Just before Christmas, we took delivery of a shiny new FK8 Honda Civic Type R in Brilliantly Sporty Blue. We have plenty planned for the car, but now we have a month and over a thousand miles of Type R ‘ownership’ under our belts, it’s time to report back with our discoveries:
TeamCT ran an FK2 Civic Type R as a longtermer a few years ago in Spring through Summer, and on hotter days, the aluminium gear knob often became painfully hot. In winter with the FK8 - which has the same lovely shifter - it’s the opposite problem. Yep, it gets ludicrously cold. I’m seriously contemplating getting a USB-powered hair drier to warm it up on chillier days…
My last long-term test car was a Hyundai i30 N, which I adored. But jumping from that to this Civic, it’s struck me that the little bit of slack you get in the Hyundai (admittedly not much), just isn’t present here. From the super-sharp steering to the unbelievable bite of the front-end, there’s a tautness here that goes above and beyond the rest of the class.
It is more susceptible to wheelspin than I recall, however, particularly in damp conditions. Very careful modulation of the throttle is required to avoid severe axle tramp smashing through the cabin unless it’s bone dry out there, and at this time of year, it rarely is.
More so than any other car I’ve driven lately, I find myself ditching the standard-fit navigation system for Google Maps in the Type R. The Garmin-sourced unit seems intent on sending you on baffling routes which will quite clearly take longer (it has a thing for sending you straight through city centres rather than around them), and when you go a more logical route, it will constantly try and send you back to its chosen path rather than figure out what you’re trying to do and redirect.
It also seems clueless about traffic conditions. I’ve often had both the Type R’s system and Google Maps running simultaneously, and during rush hour conditions, the former has given an ETA that’s anything from half an hour to an hour later than Google’s. It’s only when you’ve been sitting in a jam for about 15 minutes that it figures out what’s going on and provides a more realistic arrival time.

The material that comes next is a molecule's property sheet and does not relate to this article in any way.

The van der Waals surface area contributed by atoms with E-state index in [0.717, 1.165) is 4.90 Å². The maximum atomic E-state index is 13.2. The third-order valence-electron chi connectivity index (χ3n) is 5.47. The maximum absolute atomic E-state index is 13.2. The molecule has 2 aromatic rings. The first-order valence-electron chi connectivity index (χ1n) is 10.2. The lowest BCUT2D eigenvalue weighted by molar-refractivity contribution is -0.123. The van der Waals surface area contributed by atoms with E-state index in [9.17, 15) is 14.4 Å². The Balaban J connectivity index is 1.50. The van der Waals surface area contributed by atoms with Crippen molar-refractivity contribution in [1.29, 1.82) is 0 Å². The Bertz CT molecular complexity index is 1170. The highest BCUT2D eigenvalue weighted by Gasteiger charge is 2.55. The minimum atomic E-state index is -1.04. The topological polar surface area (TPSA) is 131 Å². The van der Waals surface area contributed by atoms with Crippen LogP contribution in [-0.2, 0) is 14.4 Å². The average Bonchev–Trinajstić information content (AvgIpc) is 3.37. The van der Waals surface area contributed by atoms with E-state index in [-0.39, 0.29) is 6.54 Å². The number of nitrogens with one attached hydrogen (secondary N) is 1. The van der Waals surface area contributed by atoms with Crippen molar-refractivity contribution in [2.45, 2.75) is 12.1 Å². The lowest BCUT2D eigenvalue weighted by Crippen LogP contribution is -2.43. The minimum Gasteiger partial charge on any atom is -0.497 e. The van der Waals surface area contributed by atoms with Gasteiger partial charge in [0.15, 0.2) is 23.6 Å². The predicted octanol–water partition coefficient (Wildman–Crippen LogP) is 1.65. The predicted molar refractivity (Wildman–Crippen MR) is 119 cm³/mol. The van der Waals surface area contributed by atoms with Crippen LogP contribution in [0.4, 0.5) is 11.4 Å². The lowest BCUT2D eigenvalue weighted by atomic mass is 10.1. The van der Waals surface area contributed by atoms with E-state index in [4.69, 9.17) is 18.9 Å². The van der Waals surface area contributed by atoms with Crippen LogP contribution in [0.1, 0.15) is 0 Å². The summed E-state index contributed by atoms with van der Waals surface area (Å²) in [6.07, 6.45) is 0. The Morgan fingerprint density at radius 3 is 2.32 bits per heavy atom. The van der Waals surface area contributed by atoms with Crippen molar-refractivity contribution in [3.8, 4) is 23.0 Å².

It’s been over two years since the production-ready Type R concept was revealed to the world, and yet I still find myself studying the final product and marveling at just how crackers it is. The huge rear wing, the vortex generators, those giant 20-inch rear-wheels - there’s a lot to take in. Certainly, when we posted the first few images of the car on Instagram, there seemed to be plenty of negative reaction to the visual madness.
It’s far from pretty, and the awkward styling of the standard Civic - complete with many nasty fake vents - isn’t the best starting point to add aero bits to, but I always find myself appreciating the way it sticks out so conspicuously. I always said the old one was the maddest-styled car this side of a Lamborghini, and that’s the case with the new one too.
Perhaps the placement just isn’t ideal or maybe the problem is exacerbated by the Type R’s aggressive aero, I’m not sure. What I do know is several times I’ve had to clean the reversing camera, only for it to be covered in dirt just a few days later. The time of year and the associated condition of the roads doesn’t help, but it seems more of an issue here than in any of the other cars I’ve run in winter.
If you’re a fan of N/A Honda performance engines and the lovely noises they belt out at high revs, you’re probably going to be disappointed by the 2.0-litre turbo lump in the FK8. But, if you do rev it right out to the redline, you do find there’s a pleasant bit of zing to it in the final few hundred RPM. It’s just a shame this isn’t teamed up with some pops and bangs a la i30 N, even if they’d need to be artificially induced.
Praise be: the Type R is now much more comfortable on the road. Yes, having three driving modes does help, but you can leave it in the firmer Sport mode - which the car defaults to - without fearing every speed bump and pothole on the route. And now, you can actually use the +R mode away from the track without wrecking the body control. And your back.
Go for the Type R GT - which most buyers do - and your Civic will be loaded up with all sorts of safety gear. Doesn’t sound like a bad thing, as one of them might just prevent an accident at the crucial moment. The trouble is they go off all the time when there’s seemingly no danger. I’ve often found the side proximity alerts bonging away for no perceivable reason while sitting in traffic, while the front collision warning seems convinced you’re about to plough into the back of the car in front even when you’re braking sufficiently and the ‘hazard’ is far in the distance.
At 479 litres the Civic’s boot is about 100 litres larger than the VW Golf’s, and the opening of the hatch itself is giant, making loading big, bulky items a breeze. With a little fiddling I reckon you’d get a mountain bike in whole. Above you’ll see a large-framed 27.5-inch MTB fitting in beautifully. The only reason the front wheel is off is because I got impatient.
If you’ve felt the need to procreate, you’ll find dumping a big buggy in the boot very easy. The Isofix mounting points are easy to get to also - they’re hidden behind fabric flaps. The one mark against the car? Like other Civic Type Rs before it, the FK8 - bizarrely - is only a four-seater, as there’s no third seatbelt in the middle of the rear bench.
As well as continuing to use the FK8 as a daily, we have a whole load of exciting comparisons in store. We’ll be bringing it together with the FK2 Type R to see how much the game has been moved on, and pitching it into battle with some contemporary rivals. Stay tuned!